"He said, 'training camps here are forever.'"

What a bizarre turn of events then - that Yaroslavl's plane went down just as the KHL regular season was about to start.

For Nolan, preparation time is what makes his current assignment so unique. Mostly, in junior or the pros, coaches are so focused on the moment - the next game, the next practice, the next shift. Here, he says, "I have eight months to prepare for one tournament," he said. "Eight months to decide how are we going to run training camps, and how are we going to translate my systems into Latvian to make it easier for the players. Ninety per cent of the players speak English, so it won't be that hard.

"This is one of the greatest hockey jobs ever."

Latvia has been on the fringes of the senior world A pool for years, one of the former Soviet republics that has produced, among others, Irbe, Sandis Ozolinsh, Sergei Zholtok and most recently Raitis Ivanans for NHL teams.

"I think they've proven they can play at a certain level," said Nolan. "Now, to make the next step - to compete against Sweden, to compete against Canada. They have a great program for kids, so there's no sense re-inventing the wheel."

But according to Nolan, what they need is someone in the pipeline that they can excited about.

"They've had some good players, but to have a special guy? Maybe that's coming. It's not there yet. This (Zemgus Girgensons) kid is rated in the first round. He's a pretty good player."

THE DUCK WATCH: Could there be a more disappointing NHL team this year than Anaheim, where the Ducks have just 10 wins in 36 games and appear to be getting worse, not better, since the coaching change from Randy Carlyle to Bruce Boudreau. Under Boudreau, the Ducks are 3-7-2; and goaltender Jonas Hiller looks as if he has zero confidence now. Anaheim is leaky defensively and everyone can share the blame for that - its inexperienced defence corps and forwards that in Thursday night's loss to the Vancouver Canucks back-checked with all the urgency of a Sunday driver, out for a leisurely ride. The Big Three (Ryan Getzlaf, Bobby Ryan, Corey Perry) is underperforming; there is limited support from the supporting cast and maybe the saddest thing of all is that they are wasting Teemu Selanne's final NHL season; he is the one bright spot on a team that looks as if it is going nowhere in a hurry; and has little of hope of making a second-half surge to the playoffs.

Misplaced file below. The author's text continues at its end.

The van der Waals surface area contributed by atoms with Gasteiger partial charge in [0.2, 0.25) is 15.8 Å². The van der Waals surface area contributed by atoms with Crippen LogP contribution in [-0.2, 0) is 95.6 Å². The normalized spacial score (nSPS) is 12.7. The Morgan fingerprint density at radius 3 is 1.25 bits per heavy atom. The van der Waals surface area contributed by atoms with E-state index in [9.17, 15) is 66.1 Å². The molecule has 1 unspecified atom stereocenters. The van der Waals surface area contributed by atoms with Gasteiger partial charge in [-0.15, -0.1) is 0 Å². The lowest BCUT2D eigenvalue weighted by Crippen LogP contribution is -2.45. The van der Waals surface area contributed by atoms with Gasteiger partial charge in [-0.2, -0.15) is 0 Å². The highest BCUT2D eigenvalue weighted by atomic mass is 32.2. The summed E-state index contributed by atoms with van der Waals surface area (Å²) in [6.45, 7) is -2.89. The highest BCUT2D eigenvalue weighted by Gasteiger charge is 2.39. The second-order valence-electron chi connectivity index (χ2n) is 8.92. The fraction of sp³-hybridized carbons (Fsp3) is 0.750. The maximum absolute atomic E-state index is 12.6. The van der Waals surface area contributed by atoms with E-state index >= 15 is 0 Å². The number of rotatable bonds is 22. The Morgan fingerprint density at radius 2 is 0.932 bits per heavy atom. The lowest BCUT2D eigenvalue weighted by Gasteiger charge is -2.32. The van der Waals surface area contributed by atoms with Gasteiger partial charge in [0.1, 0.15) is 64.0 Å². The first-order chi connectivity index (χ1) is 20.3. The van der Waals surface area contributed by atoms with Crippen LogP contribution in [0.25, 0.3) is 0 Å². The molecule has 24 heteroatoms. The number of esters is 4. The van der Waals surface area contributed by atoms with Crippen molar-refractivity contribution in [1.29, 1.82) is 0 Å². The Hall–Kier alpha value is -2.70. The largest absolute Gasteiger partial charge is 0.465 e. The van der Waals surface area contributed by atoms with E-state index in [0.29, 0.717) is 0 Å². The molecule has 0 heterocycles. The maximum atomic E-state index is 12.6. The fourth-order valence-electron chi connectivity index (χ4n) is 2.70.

COLUMBUS WATCH: And speaking of underperforming teams stuck at 10 wins, here are the Columbus Blue Jackets, coming off a victory over the Dallas Stars, but forced to play the next four-to-six weeks without James Wisnewski, who fractured an ankle in that victory and will be out until February. Wisnewski has been a good addition when he's played - and that eight-game suspension he served off the top of the season, along with Steve Mason's struggles in goal, put the Blue Jackets behind the eight-ball early. As of today, Anaheim has 16 points to make up to get a playoff and Columbus 17. It is safe to say that both will be open for business, when the trade market starts to heat up soon.

GETTING ALL JIGGY ABOUT IT: Colorado has made a surge of late and the Avs' Saturday date with the Ducks is a big one, if only because it is J.S. Giguere's first game back in Anaheim (a team he led to the Stanley Cup in 2007) since he was traded to Toronto back on Jan. 31, 2010, almost exactly 23 months ago. Giguere has been part of Colorado's recent revival; his strong play seemed to pick up Semyon Varlamov the past week or so. You would think Giguere will get the call against the Ducks; on Friday morning, he was reminiscing on a conference call with reporters about his time in Anaheim, which represented the best days of his hockey-playing life. The Ducks essentially revived and maybe even saved his career when they acquired his rights from the Calgary Flames for a second-round pick in June of 2000. The Flames made Giguere available because they'd determined not to protect him in that year's NHL expansion draft. According to Giguere, he'd lost something like 17 games in a row in the minors for Calgary and acknowledged: "My career wasn't going anywhere." But the Ducks had goaltending guru Francois Allaire on their staff; and Giguere met with Allaire that summer; and started the long process of rebuilding his game into the shot blocker that he became. He started the 2000-01 season playing for AHL Cincinnati, was promoted to the big club later that year; and hasn't played in the minors since. "From there, I never looked back," said Giguere.

AND FINALLY: Jason Blake, who was traded to the Ducks by Toronto in the Giguere deal, has missed most of the season with an injury - a nasty skate cut - but is skating again and could play within the week ... Returns are also on the horizon for a couple of defencemen who were big stars two years ago, Washington's Mike Green and Buffalo's Tyler Myers. Green has missed 21 games with a groin injury and may be a week away. Myers is recovering from wrist surgery and his estimated return is about two weeks out ... Colorado will be monitoring the health of its young star, Matt Duchene, who injured his right leg when his skate got caught in a rut Thursday night and limped off in noticeable discomfort. Some sort of update should be available later Friday.

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About the Author

Eric was the winner of the Hockey Hall Of Fame's Elmer Ferguson award for "distinguished contributions to hockey writing" in 2001. A graduate of the University of Western Ontario's grad school of journalism, he began covering hockey in 1978 and after spending 20 years covering the NHL and the Calgary Flames, joined The Globe in 2000. More